I have had enough. Barely a month goes by these days without someone having a pop at crime fiction. Now that’s fair enough. It is the most popular genre and as such it’s not unreasonable for critics to have a shot at analysing and critiquing its inner workings. But that tends not to be what happens. No, rather these critics of the genre assume that because it is the most read genre, it is somehow of and in itself less worthy.
The trope goes that if everyone can read it, then by default it is too accessible; not up to the lofty standards of literary fiction- whatever that is.
Yet how many people have read the novels of Sarah Hilary – the books that shine a light on our society and its evils; that consider knife crime and violence in inner London and posits that against moral choices and a more civilised approach?
Have these critics read Finnish author Antti Tuomainen, recently described by The Times Marcel Berlins as ‘the funniest writer in Europe’?
The most recent attack on the genre came in an article to The Times. “Slashers v snobs in literary bloodbath at Edinburgh book festival” roared the headline. All good clickbait stuff, you might think. But articles like these undermine a genre where the writing has never been better; where what is happening in our lives is portrayed, debated and takes no prisoners in its desire to tell the story of the inequities our children, and the poorest in our society are facing.
The Director of the excellent Summerhall Festival was quoted as saying that the Edinburgh International Book Festival has “somewhat lost its way” and has put Festival Director, Nick Barley under fire for ‘pandering to popular tastes when he supposedly should be trying to elevate them’.
Anyone who has read Doug Johnstone’s most recent novel, Breakers cannot fail to be moved by the plight of a young carer faced with the heart-breaking task of looking after his family in one of Edinburgh’s most deprived schemes. This is literature and literary fiction of the highest order. But it is also crime fiction and all the better for it.
In the same article, Bridget Lawless, creator of the ill-conceived Staunch prize, said “if you start listing what each of those books are about, you start seeing a really alarming pattern.” Has she read much contemporary crime fiction, I wonder?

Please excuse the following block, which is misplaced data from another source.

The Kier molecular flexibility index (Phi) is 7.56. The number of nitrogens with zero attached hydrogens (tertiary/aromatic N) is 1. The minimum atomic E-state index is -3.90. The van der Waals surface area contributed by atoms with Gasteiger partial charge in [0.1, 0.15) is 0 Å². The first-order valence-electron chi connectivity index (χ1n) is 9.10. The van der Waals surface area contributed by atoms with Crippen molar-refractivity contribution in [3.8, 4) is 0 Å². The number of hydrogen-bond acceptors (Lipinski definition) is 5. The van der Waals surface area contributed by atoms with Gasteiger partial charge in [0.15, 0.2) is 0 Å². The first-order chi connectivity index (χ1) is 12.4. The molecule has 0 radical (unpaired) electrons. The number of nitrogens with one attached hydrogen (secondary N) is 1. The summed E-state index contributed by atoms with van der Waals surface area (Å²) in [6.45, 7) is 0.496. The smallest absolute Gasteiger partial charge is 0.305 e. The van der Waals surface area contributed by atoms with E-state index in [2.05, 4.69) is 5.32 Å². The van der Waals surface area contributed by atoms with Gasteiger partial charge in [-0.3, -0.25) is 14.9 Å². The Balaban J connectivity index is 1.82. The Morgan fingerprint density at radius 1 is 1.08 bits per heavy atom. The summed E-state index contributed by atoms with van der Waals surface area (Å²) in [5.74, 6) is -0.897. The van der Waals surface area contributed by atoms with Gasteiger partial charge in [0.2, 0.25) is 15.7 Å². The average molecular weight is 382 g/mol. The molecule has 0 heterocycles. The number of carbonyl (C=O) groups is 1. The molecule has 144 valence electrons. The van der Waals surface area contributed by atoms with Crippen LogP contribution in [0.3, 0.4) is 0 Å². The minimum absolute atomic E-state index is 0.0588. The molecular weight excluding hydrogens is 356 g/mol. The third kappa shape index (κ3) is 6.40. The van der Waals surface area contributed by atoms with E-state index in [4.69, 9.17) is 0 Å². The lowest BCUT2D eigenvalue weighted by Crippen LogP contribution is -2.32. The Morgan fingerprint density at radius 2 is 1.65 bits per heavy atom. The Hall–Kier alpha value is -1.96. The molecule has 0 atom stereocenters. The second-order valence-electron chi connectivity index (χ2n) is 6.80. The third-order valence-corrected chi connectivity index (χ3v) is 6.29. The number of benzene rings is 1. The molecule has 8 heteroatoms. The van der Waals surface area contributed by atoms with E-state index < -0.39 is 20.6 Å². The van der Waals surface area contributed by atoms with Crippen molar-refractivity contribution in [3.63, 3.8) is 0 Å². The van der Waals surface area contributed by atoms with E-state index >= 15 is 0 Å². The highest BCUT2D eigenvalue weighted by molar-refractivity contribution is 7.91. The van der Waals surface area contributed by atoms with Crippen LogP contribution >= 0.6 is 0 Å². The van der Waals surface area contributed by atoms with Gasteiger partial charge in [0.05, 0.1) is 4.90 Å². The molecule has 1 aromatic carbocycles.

For my money, the Edinburgh International Book Festival is one of the top Literature Festivals in the world. It earns my esteem precisely because it aims for inclusivity and marries that with real quality. From its exceptional children’s programme, to its outreach events throughout the year, to its innovative ‘pay what you can afford’ scheme this year, it is trying as hard as it can to be as inclusive as possible.
Literature festivals are not always clearly signposted as accessible. For a reader whose books are avidly devoured through libraries, setting foot across the threshold of a tented village can be a daunting experience. What price then, the education of a young reader who first sets a tentative foot on that path because they want to see a treasured author, be it Ian Rankin, Val McDermid or Denzil Meyrick?
Last year I went to the Edinburgh International Book Festival. I went mainly for the crime fiction authors whose books I enjoy and I loved listening to the Ambrose Parry team of Chris Brookmyre and Marissa Haetzman talking about how they work together to produce their historical crime fiction novels. I really enjoyed hearing Kjell Ola Dahl talk about politics and corruption in Norway so ably explored through his crime fiction translated novels. I revelled in Thomas Enger’s sometimes bleak but always captivating writing in which a journalist goes on a heart-breaking quest to find out who was responsible for the fire that killed his six year old son.
I laughed at Denzil Meyrick’s atmospheric portrayal of small town life in the fictional Kinloch and have revelled subsequently in reading his police procedural books from the beginning.
I also took the opportunity to find new writers such as Hawa Jande Golakai from Liberia talking with the Icelandic writer, Lilja Sigurdardottir about diverse writing and about their decision to turn to crime writing as a way of portraying women in their contemporary societies.
While I was there, I managed to fit in Helen Bellany, whose book The Restless Wave, is an account of her life with artist John Bellany. Rose McGowan was inspirational and Gina Miller brought the house to its feet in applause. Alan Spence was eloquent and Louis de Bernieres charming.
All these experiences added to the sum of my literary experiences last year and none of them would have been possible without the Edinburgh International Book Festival enticing me through its doors.
When all is said and done, what is crime fiction, if not a way of illuminating our own experiences and casting fresh light on our society?
Dickens wrote Great Expectations, Bleak House, and David Copperfield – all crime books at heart. Du Maurier’s Rebecca and Charlotte Bronte’s Jane Eyre are both rooted in their crimes.
It is the integral relationship of life to justice, crime and reparation that lies at the heart of many great novels and surely what matters is the strength and quality of the writing, not the genre that they are classified under?
One of my favourite writers, Louise Beech, writes books that cross genres, as many good writers also do, but should we consider her latest book, Call Me Star Girl, at heart based upon a crime, less good because it clearly belongs to the psychological thriller genre.
Isn’t it time we all stopped being quite so stand-offish about the books that the majority of the public want to read and start welcoming authors who open our eyes to the best of what literature has to offer?
For my part, I am delighted that the Edinburgh International Book Festival has chosen to be inclusive and welcoming to all writers of quality fiction and non-fiction. It will be a sad day if that ever changes.